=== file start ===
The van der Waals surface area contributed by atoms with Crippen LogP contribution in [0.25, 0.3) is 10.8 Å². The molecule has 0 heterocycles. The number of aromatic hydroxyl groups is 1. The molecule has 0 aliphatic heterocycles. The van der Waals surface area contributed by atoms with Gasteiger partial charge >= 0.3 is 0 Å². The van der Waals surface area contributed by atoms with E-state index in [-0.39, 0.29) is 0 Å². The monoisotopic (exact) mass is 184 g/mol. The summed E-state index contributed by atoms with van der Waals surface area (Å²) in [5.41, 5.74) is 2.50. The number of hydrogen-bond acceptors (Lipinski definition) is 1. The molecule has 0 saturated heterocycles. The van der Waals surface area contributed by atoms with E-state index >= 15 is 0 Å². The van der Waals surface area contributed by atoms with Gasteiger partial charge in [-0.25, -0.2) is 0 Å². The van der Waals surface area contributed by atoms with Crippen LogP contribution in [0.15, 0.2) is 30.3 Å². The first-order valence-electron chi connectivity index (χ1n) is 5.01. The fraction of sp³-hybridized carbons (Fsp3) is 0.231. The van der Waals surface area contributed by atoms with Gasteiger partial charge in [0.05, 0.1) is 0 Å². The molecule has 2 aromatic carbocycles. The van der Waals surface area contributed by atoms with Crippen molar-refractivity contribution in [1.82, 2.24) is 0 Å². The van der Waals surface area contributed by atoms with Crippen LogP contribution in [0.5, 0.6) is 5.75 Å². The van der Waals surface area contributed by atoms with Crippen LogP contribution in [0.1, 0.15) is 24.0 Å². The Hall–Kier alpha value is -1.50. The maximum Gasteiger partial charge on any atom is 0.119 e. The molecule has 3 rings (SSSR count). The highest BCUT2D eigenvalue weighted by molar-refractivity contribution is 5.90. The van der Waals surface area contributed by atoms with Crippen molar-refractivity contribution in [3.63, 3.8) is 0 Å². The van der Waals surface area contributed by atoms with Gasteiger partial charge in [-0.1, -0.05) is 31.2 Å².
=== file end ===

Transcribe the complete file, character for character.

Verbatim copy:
The van der Waals surface area contributed by atoms with Crippen LogP contribution in [0.25, 0.3) is 10.8 Å². The molecule has 0 heterocycles. The number of aromatic hydroxyl groups is 1. The molecule has 0 aliphatic heterocycles. The van der Waals surface area contributed by atoms with Gasteiger partial charge >= 0.3 is 0 Å². The van der Waals surface area contributed by atoms with E-state index in [-0.39, 0.29) is 0 Å². The monoisotopic (exact) mass is 184 g/mol. The summed E-state index contributed by atoms with van der Waals surface area (Å²) in [5.41, 5.74) is 2.50. The number of hydrogen-bond acceptors (Lipinski definition) is 1. The molecule has 0 saturated heterocycles. The van der Waals surface area contributed by atoms with E-state index >= 15 is 0 Å². The van der Waals surface area contributed by atoms with Gasteiger partial charge in [-0.25, -0.2) is 0 Å². The van der Waals surface area contributed by atoms with Crippen LogP contribution in [0.15, 0.2) is 30.3 Å². The first-order valence-electron chi connectivity index (χ1n) is 5.01. The fraction of sp³-hybridized carbons (Fsp3) is 0.231. The van der Waals surface area contributed by atoms with Gasteiger partial charge in [0.05, 0.1) is 0 Å². The molecule has 2 aromatic carbocycles. The van der Waals surface area contributed by atoms with Crippen molar-refractivity contribution in [1.82, 2.24) is 0 Å². The van der Waals surface area contributed by atoms with Crippen LogP contribution in [0.5, 0.6) is 5.75 Å². The van der Waals surface area contributed by atoms with Crippen LogP contribution in [0.1, 0.15) is 24.0 Å². The Hall–Kier alpha value is -1.50. The maximum Gasteiger partial charge on any atom is 0.119 e. The molecule has 3 rings (SSSR count). The highest BCUT2D eigenvalue weighted by molar-refractivity contribution is 5.90. The van der Waals surface area contributed by atoms with Crippen molar-refractivity contribution in [3.63, 3.8) is 0 Å². The van der Waals surface area contributed by atoms with Gasteiger partial charge in [-0.1, -0.05) is 31.2 Å².